© 2023
Virginia's Public Radio
Play Live Radio
Next Up:
Available On Air Stations

Panel ID's Alternatives to Military Munitions Open Burning

BAE Systems & Radford Army Ammunition Plant

A new report outlines several viable alternatives to the practice of open burning of miltary waste at sites like the Radford Army Ammunition Plant in southwestern Virginia. The National Academies of Sciences, Engineering, and Medicine made results of its months long study available to the public.  

Committee chairman Todd Kimmel is with Argonne National Laboratory. He says early in its study, the group realized disposing of military waste by open burning and open detonation, known as O-B-O-D is not only a scientific, technical issue, it’s also a social issue.

“So we brought in expertise of the 'public involvement folks' on this. We know there’s been concern about O-B-O-D for a long time and we believe there will be a lot of support also for the alternatives.”

The panel explored what it calls several viable options for closed burning and detonation already in use at sites around country, all of which include waste monitoring capability. But it also made a point of saying  that each has its limitations, chief among them, cost.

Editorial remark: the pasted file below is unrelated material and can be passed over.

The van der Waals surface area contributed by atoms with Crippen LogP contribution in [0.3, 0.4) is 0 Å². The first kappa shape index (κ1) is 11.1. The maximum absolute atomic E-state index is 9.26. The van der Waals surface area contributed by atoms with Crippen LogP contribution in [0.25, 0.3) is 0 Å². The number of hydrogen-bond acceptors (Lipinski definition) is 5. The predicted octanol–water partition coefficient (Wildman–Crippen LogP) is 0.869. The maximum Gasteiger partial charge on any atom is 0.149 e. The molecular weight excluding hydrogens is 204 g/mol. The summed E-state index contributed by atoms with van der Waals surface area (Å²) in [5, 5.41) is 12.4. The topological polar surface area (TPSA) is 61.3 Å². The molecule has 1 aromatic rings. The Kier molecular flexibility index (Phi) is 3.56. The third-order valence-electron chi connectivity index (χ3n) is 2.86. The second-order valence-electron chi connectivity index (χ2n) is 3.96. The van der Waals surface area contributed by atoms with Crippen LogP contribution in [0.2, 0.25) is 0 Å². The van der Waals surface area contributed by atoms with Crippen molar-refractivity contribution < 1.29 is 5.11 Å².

“There are alternatives to open burning and open detonation and there are challenges in implementing these alternatives. Most important, in order for any kind of change to happen here, it’s going to require congress to be behind it."

The report comes at the request of Congress, which last summer, asked the Academies to study the increasingly controversial issue.

Vice chair of the committee Douglass Medville is an independent consultant from Colorado. He says that while there are already many contained detonation chambers in use by the military, careful decisions will need to be made because there are pro’s and con’s to all of them.  

“And in the end, you’re going to have to look at each one on a case by case, site by site basis. Look at the materials at Radford say, that are being produced, contaminated soils and things like that and then try to pick the technologies that are most suitable for dealig with these problems."

As part of its inquiry, the panel spoke with residents of the New River Valley, Kimmel said. “And let me add also that one of our recommendations in the report entails involving the public at each location, at least informing them of the decision process and the alternatives being considered."

The panel shared its report with the army earlier this week. It will be responsible for establishing a time line for planning and implementation.

The report is called “Alternatives for the Demilitarization of Conventional Munitions.” Click Here to see the report.

Robbie Harris is based in Blacksburg, covering the New River Valley and southwestern Virginia.
Related Content